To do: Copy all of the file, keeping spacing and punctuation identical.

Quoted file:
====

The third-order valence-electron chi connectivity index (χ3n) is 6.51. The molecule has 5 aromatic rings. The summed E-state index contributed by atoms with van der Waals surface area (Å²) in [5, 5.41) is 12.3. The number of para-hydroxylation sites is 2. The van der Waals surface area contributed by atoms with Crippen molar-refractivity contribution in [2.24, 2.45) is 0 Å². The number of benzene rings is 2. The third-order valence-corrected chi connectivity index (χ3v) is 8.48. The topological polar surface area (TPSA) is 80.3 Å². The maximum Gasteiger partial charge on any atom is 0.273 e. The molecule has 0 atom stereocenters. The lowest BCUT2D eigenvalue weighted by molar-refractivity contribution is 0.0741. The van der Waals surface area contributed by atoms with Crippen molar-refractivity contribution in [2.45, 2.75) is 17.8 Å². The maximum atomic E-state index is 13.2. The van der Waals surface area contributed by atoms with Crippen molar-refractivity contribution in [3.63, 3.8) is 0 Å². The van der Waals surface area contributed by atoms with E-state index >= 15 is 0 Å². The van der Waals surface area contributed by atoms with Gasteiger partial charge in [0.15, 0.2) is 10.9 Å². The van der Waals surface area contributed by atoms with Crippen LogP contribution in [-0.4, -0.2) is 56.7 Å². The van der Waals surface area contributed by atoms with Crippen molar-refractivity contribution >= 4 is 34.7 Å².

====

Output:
The third-order valence-electron chi connectivity index (χ3n) is 6.51. The molecule has 5 aromatic rings. The summed E-state index contributed by atoms with van der Waals surface area (Å²) in [5, 5.41) is 12.3. The number of para-hydroxylation sites is 2. The van der Waals surface area contributed by atoms with Crippen molar-refractivity contribution in [2.24, 2.45) is 0 Å². The number of benzene rings is 2. The third-order valence-corrected chi connectivity index (χ3v) is 8.48. The topological polar surface area (TPSA) is 80.3 Å². The maximum Gasteiger partial charge on any atom is 0.273 e. The molecule has 0 atom stereocenters. The lowest BCUT2D eigenvalue weighted by molar-refractivity contribution is 0.0741. The van der Waals surface area contributed by atoms with Crippen molar-refractivity contribution in [2.45, 2.75) is 17.8 Å². The maximum atomic E-state index is 13.2. The van der Waals surface area contributed by atoms with Crippen molar-refractivity contribution in [3.63, 3.8) is 0 Å². The van der Waals surface area contributed by atoms with E-state index >= 15 is 0 Å². The van der Waals surface area contributed by atoms with Gasteiger partial charge in [0.15, 0.2) is 10.9 Å². The van der Waals surface area contributed by atoms with Crippen LogP contribution in [-0.4, -0.2) is 56.7 Å². The van der Waals surface area contributed by atoms with Crippen molar-refractivity contribution >= 4 is 34.7 Å².